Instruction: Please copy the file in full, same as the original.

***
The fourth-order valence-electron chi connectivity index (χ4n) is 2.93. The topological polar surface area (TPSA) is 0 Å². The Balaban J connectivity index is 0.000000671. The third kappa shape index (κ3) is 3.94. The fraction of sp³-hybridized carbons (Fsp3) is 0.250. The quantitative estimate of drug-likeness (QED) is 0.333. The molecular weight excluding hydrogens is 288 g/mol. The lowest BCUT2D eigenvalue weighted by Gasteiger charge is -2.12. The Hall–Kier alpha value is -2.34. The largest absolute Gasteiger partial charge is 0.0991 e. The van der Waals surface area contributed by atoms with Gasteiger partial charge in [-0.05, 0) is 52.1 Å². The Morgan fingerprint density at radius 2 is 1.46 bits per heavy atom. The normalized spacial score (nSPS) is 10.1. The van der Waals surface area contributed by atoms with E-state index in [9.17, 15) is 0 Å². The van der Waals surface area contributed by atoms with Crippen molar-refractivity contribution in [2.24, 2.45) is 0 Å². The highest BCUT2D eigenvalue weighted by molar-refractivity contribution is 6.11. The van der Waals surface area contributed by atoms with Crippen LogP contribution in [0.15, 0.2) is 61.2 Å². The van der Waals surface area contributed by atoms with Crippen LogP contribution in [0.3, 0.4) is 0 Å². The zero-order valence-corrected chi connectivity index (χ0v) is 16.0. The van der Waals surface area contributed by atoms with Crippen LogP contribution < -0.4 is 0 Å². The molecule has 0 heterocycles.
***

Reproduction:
The fourth-order valence-electron chi connectivity index (χ4n) is 2.93. The topological polar surface area (TPSA) is 0 Å². The Balaban J connectivity index is 0.000000671. The third kappa shape index (κ3) is 3.94. The fraction of sp³-hybridized carbons (Fsp3) is 0.250. The quantitative estimate of drug-likeness (QED) is 0.333. The molecular weight excluding hydrogens is 288 g/mol. The lowest BCUT2D eigenvalue weighted by Gasteiger charge is -2.12. The Hall–Kier alpha value is -2.34. The largest absolute Gasteiger partial charge is 0.0991 e. The van der Waals surface area contributed by atoms with Gasteiger partial charge in [-0.05, 0) is 52.1 Å². The Morgan fingerprint density at radius 2 is 1.46 bits per heavy atom. The normalized spacial score (nSPS) is 10.1. The van der Waals surface area contributed by atoms with E-state index in [9.17, 15) is 0 Å². The van der Waals surface area contributed by atoms with Crippen molar-refractivity contribution in [2.24, 2.45) is 0 Å². The highest BCUT2D eigenvalue weighted by molar-refractivity contribution is 6.11. The van der Waals surface area contributed by atoms with Crippen LogP contribution in [0.15, 0.2) is 61.2 Å². The van der Waals surface area contributed by atoms with Crippen LogP contribution in [0.3, 0.4) is 0 Å². The zero-order valence-corrected chi connectivity index (χ0v) is 16.0. The van der Waals surface area contributed by atoms with Crippen LogP contribution < -0.4 is 0 Å². The molecule has 0 heterocycles.